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"MOTHER!" cried Hugh Lockwood, coming
hastily into the little parlour in Gower
Street and taking his mother in his arms,
" good news, mother! Let me see your
dear face a little brighter than it has been
this long time. There is good news for
you, little mother, do you hear?"

"Good news for me? That can only
mean good news for you, my son!"
replied Zillah, unconsciously epitomising all
her widowed life in the sentence.

"Of course, good for me, good for you,
good for Maud. Darling Maud! Kiss me,

Then he told her that Mr. Frost had that
day informed him by letter that the sum
of money borrowed from his late father
so the note was wordedplus the
interest on the capital during the last
twenty-five years, was lying at his disposal
at Mr. Lovegrove's office in Bedford Square,
and that on his personal application it
would be handed over to him.

"Why, mother, it is more than I hoped
to get out of the fire. Five per cent for
twenty-five years! It will more than
double the original sum!"

"Oh, thank God! My Hugh, my Hugh,
what a weight of remorse is taken from my
heart!  And he has done well, after all,
poor Sidney!"

"Done well? Not at all," said Hugh,
whose sense of justice was not obfuscated
by his joy as his mother's was. " Five per
cent on the capital every year is the very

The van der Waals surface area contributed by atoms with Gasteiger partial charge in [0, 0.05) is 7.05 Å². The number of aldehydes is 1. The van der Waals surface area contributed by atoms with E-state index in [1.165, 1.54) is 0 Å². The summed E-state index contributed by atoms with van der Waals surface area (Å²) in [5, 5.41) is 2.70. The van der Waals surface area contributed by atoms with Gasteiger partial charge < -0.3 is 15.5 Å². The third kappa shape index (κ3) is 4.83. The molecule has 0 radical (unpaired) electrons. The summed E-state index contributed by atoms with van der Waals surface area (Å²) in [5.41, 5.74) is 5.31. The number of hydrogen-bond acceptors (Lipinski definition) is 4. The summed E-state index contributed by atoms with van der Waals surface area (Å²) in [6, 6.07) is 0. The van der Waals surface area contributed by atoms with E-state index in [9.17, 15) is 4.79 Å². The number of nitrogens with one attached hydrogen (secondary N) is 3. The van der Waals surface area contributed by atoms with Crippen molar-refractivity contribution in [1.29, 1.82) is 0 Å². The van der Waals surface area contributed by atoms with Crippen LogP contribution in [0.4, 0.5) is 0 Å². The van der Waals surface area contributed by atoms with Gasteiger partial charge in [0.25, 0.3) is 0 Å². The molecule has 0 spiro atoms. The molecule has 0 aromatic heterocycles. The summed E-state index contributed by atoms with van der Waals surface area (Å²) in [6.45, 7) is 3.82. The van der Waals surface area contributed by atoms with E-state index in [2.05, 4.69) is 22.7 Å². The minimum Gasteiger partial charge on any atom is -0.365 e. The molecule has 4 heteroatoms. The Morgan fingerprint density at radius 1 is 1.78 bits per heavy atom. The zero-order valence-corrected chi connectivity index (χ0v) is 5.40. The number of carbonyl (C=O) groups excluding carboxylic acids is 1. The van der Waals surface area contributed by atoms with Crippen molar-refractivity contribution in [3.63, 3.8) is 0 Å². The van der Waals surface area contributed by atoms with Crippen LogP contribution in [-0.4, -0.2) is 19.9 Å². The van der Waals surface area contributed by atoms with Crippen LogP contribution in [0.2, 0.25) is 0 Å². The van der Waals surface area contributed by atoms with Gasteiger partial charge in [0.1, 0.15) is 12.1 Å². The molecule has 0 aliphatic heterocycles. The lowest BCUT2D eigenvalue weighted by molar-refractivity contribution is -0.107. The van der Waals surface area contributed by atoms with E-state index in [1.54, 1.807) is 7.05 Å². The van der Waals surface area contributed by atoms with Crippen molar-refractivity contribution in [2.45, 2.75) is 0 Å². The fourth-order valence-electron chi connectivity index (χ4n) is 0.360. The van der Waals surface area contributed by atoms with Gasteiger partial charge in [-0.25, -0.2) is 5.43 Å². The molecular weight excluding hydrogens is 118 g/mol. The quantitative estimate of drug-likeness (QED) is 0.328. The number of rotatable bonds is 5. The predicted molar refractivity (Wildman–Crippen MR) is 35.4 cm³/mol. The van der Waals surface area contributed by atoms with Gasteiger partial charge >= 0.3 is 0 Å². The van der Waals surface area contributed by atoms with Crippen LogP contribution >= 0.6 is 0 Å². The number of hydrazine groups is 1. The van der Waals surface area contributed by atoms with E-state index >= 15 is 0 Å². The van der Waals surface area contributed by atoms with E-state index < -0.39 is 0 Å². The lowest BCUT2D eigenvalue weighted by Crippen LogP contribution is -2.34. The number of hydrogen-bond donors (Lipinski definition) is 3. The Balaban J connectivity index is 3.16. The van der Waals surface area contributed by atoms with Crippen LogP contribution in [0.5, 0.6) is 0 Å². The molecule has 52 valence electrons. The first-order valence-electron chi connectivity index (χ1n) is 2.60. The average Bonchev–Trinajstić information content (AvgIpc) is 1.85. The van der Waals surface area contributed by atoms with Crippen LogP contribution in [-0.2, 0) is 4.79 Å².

least that could pretend to approach fair
dealingand, in fact, nothing can make his
conduct out to be fair. But he has done
better than I expected; and I am very glad
and thankful, and mean to think of nothing
but the bright side of things, I assure you."

When Hugh went to receive his money,
he perceived that the brass plate on the
outer door, which usually stood open
during office hours, had been removed, and
a man was painting out the black letters
on a drab ground on the door-post, which
formed the words, " Messrs. Frost and
Lovegrove, Solicitors." Hugh was shown
into Mr. Lovegrove's office, and received
by that gentleman in person.

"The last time we met in this office,
Mr. Lockwood," said the lawyer, "your
errand here was to repudiate a fortune.
Now you come to receivewell, not a
fortune, perhaps, but a sum of money that
in my young days would have been looked
upon as affording a very pretty start in
life. I am glad of it, and wish you every

"Thank you heartily."

"You haveahem!—you have Mr.
Frost's acknowledgment for the money
lent by your father, Mr. Lockwood?"

Hugh took from his pocket-book a
yellow bit of paper with some words in
Sidney Frost's bold, clear writing upon it.
  At one corner of the paper there was a
green stain, and near it the impression of a
thumb in red paint.

"Here it is, Mr. Lovegrove. My poor
father must have been at work in his studio
when that paper was written. It is marked
with the traces of his calling."

"H'm!" said Mr. Lovegrove, examining
the paper gravely. " A sadly informal
document. Ha! well, here is the money,
Mr. Lockwood. Will you be kind enough
to count the notes in the presence of my